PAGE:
All posts by Callum Tyndall

Volkswagen presents the campervan of the future

Volkswagen has presented their answer to the campervan of the future, in the form of the I.D. Buzz concept car. Currently being shown off at the North American International Auto Show (NAIAS) in Detroit, the microbus is electric, all-wheel drive and zero emission.

The Buzz has a range of up to 600km, contains eight seats and space for bikes and boards. The VW campervan has long been a nostalgic throwback and it seems that Volkswagen is determined to build on such an icon and transform it into something a little more suitable for the future.

“The I.D. Buzz stands for the new Volkswagen: modern, positive, emotional, future-orientated. By 2025, we want to sell one million electric cars per year, making e-mobility the new trademark of Volkswagen,” explained Dr Herbert Diess, chairman of the Volkswagen Brand Board of Management.

“The new e-Golf2 already offers 50 percent more electric range. From 2020 onwards we will then launch our ID.family, a new generation of fully electric, fully connected cars. It will be affordable for millions, not just to millionaires.”

The Buzz builds on the I.D.3, Volkswagen’s compact electric car that was the first to go into production based on a new Modular Electric Drive Kit (MEB) and the first VW concept car that can be driven in fully automated mode. The Buzz is now the first minivan to do so and manages the feat with a certain flare.

By pushing the wheel, it melts back into the cockpit of the car and shifts the Buzz into automated mode. In this mode, as the car drives you can spin the driver’s seat to face your passengers while a variety of sensors and cameras, combined with traffic data from the cloud, keep you from a fiery death.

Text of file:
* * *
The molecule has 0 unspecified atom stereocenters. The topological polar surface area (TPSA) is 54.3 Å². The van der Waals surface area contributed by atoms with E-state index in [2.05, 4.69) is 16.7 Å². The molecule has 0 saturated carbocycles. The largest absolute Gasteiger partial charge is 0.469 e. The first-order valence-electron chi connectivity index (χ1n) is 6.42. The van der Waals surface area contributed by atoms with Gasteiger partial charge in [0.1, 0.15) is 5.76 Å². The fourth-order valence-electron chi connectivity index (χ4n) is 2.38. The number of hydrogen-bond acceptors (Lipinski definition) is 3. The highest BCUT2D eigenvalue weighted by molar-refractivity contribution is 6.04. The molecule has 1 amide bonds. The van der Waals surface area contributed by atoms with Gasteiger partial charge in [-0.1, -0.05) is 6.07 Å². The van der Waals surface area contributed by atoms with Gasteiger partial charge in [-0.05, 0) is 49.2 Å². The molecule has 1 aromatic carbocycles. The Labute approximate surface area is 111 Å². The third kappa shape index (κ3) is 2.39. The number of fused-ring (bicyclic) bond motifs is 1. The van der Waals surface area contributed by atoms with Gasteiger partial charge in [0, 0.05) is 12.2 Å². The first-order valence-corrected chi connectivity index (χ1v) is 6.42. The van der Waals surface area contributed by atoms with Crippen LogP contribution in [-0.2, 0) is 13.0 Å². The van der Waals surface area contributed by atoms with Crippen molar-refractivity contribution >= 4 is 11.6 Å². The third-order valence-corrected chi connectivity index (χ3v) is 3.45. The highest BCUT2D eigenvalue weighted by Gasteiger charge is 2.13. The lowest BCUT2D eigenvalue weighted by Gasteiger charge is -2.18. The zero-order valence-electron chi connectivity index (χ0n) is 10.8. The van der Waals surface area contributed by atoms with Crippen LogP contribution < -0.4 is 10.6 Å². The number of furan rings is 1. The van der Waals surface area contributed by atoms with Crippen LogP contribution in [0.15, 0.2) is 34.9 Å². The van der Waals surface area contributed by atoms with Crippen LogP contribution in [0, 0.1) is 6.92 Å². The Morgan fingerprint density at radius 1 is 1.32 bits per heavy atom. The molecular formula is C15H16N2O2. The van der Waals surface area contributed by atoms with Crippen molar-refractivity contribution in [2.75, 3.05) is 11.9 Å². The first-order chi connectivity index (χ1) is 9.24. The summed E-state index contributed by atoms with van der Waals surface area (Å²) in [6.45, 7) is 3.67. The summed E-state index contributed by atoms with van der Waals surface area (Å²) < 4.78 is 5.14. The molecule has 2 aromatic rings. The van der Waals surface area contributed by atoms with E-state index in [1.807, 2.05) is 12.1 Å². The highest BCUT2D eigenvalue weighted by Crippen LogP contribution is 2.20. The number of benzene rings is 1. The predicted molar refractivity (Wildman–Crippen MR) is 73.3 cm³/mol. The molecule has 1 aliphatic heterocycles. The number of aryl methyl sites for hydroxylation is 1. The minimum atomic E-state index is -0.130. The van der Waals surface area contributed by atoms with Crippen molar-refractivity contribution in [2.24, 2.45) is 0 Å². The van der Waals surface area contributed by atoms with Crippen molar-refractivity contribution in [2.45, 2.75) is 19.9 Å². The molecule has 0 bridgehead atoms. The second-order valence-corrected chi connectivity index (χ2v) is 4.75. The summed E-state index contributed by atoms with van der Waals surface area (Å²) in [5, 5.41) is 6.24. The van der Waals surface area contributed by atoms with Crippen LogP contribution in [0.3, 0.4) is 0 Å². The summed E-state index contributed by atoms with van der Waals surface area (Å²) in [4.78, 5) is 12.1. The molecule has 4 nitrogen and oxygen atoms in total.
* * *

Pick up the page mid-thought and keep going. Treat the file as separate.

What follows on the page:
More futuristic yet however, are the augmented reality features. As opposed to a conventional cockpit, the vehicle projects key information via a heads-up display. No longer confined to managing your info via dials or a console hub, it’ll now be 3D and virtual. Additionally, the main controls will all be on the wheel and function through a capacitive touchpad embedded in the wheel.

Images courtesy of Volkswagen

One thing is for sure, this isn’t the hippy-mobile that the classic VW van became iconic as. Whether or not it’s a vehicle we’ll ever realistically see on the road is uncertain but, if successfully manufactured, what the Buzz offers is an experience unlike others.

Currently, there is a big push for autonomous vehicles across brands. This concept goes beyond that idea, however, and it seems that the driving experience is focused on turning the car more into a gadget than just a means of transportation.

The Buzz, alongside its sister I.D.3, does not yet have approvals for sale, and there is no fixed release date for it. The car is currently on display at the NAIAS as part of Volkswagen’s “We make the future real” brand strategy.

Stem cell therapy restores sight to blind mice